A book by Israeli Diaspora Minister Natan Sharansky was a potent symbol of the shift in American attitudes. The Case for Democracy began to make the rounds within the Bush administration with the president himself recommending it, stating that it provided a "glimpse of how I think about foreign policy." Condi Rice was also seen reading the book and even quoted from it in a Senate hearing. Sharansky, who claims to be a human rights activist even though he has never accepted basic rights for Palestinians, subsequently helped Bush write his second inaugural address, with a bit of assistance from leading neocons Bill Kristol and Charles Krauthammer. The address pledged the United States to launch what was described as a "global freedom mission." Sharansky's embrace of the democracy concept for the entire world, particularly the Muslim part of it, has at its heart the objective of encouraging Arabs to evolve into weak democracies riven by tribalism and religious conflict. The Arabs would therefore be no threat to Israel. That strategy was first developed in "A Clean Break," a list of recommendations presented to Prime Minister Netanyahu in 1996 by a group of American neoconservatives.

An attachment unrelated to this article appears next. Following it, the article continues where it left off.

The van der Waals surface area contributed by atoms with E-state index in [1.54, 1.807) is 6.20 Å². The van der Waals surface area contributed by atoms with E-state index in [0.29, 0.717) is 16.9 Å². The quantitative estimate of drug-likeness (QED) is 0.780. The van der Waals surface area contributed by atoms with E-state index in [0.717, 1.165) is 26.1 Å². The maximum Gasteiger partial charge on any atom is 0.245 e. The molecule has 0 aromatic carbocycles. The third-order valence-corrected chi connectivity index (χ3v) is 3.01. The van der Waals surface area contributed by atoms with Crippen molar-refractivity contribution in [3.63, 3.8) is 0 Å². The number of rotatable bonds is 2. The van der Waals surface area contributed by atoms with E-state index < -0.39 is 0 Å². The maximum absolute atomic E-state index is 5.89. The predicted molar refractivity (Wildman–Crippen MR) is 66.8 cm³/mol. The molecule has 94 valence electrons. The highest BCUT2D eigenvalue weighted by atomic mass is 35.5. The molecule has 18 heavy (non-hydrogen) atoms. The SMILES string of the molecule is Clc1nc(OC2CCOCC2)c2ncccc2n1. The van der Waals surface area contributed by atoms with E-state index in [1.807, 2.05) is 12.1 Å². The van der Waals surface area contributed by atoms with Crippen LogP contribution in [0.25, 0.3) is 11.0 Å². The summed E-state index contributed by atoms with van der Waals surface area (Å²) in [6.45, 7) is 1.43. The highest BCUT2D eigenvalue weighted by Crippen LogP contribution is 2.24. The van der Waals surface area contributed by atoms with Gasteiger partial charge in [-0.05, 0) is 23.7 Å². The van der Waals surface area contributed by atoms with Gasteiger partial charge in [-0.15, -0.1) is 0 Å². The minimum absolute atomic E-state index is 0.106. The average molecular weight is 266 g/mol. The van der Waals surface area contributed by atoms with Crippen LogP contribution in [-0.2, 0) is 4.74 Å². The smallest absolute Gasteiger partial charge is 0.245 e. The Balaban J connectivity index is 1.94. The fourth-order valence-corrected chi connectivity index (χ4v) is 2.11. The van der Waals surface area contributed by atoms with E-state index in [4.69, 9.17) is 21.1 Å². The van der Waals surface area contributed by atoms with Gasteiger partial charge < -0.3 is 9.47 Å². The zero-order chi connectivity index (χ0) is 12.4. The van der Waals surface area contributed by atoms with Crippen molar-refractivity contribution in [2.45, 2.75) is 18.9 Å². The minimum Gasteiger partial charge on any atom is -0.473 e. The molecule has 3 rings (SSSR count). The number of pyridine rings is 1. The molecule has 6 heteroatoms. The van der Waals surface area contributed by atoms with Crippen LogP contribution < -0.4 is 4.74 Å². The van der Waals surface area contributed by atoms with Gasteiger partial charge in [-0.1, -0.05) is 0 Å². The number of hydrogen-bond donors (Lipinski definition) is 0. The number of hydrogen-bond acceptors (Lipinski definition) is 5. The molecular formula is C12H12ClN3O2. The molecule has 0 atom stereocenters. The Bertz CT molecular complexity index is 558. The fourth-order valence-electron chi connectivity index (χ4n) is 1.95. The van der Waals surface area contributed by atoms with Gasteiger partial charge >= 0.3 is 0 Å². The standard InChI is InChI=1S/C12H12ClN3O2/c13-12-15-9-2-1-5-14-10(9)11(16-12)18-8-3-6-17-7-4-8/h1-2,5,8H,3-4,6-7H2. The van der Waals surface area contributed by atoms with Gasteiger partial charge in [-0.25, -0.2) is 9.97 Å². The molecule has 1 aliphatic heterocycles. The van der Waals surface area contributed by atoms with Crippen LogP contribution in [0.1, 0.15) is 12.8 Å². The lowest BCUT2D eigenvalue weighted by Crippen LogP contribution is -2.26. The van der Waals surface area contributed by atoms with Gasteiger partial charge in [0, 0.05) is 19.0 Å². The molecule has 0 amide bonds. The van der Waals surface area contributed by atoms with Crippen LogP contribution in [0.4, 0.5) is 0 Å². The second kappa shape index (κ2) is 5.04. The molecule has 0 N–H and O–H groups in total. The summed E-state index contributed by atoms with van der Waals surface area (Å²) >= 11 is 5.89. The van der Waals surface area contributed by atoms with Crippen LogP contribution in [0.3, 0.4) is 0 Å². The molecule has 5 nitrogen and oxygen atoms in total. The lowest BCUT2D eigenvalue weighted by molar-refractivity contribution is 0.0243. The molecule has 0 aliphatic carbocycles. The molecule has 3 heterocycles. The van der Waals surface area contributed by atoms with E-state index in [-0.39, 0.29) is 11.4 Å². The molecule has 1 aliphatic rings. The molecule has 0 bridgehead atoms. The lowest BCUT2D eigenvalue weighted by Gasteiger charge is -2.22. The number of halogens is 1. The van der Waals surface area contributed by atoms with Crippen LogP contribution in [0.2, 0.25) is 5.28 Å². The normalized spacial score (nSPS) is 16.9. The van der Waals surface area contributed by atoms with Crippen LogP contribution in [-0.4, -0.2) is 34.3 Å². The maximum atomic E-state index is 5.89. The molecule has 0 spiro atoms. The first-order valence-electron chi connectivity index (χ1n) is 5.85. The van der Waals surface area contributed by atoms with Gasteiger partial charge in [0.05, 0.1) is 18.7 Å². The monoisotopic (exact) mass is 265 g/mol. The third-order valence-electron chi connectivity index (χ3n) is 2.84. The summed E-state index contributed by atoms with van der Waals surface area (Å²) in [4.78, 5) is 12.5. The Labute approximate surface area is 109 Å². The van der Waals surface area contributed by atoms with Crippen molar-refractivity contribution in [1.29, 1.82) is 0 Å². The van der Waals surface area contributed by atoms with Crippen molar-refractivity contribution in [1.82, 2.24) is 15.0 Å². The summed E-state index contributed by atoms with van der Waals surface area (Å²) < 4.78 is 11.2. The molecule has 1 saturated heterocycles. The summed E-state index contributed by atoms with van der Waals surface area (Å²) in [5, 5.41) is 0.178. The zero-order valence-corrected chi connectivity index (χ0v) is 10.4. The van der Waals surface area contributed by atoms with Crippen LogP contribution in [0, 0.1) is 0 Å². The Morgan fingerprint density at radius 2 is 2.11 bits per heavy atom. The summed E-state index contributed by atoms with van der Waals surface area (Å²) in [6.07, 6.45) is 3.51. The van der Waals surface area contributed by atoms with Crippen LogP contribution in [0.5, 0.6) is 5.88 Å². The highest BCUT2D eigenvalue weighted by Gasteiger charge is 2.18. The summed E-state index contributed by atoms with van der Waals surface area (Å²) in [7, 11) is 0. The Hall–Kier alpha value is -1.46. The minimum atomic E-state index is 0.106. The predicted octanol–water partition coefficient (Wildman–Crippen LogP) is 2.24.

By exploiting the influence of well-placed officials in the Pentagon, Israel's leaders began to see that the United States could become an instrument for across-the-board regime change in the Arab world. The first target was Iraq, which was supporting the families of Palestinians killed on the West Bank and Gaza. Israel, in line with the Clean Break strategy, sought to create a fragmented Iraqi state that would no longer be a threat. The incessant Israeli drumbeat for war was not the only element in the near hysteria that led to the attack on Saddam Hussein, but it was the key enabling factor. If Israel had said no to the war and had directed its friends in Congress and the media to support that view, the war would not have happened.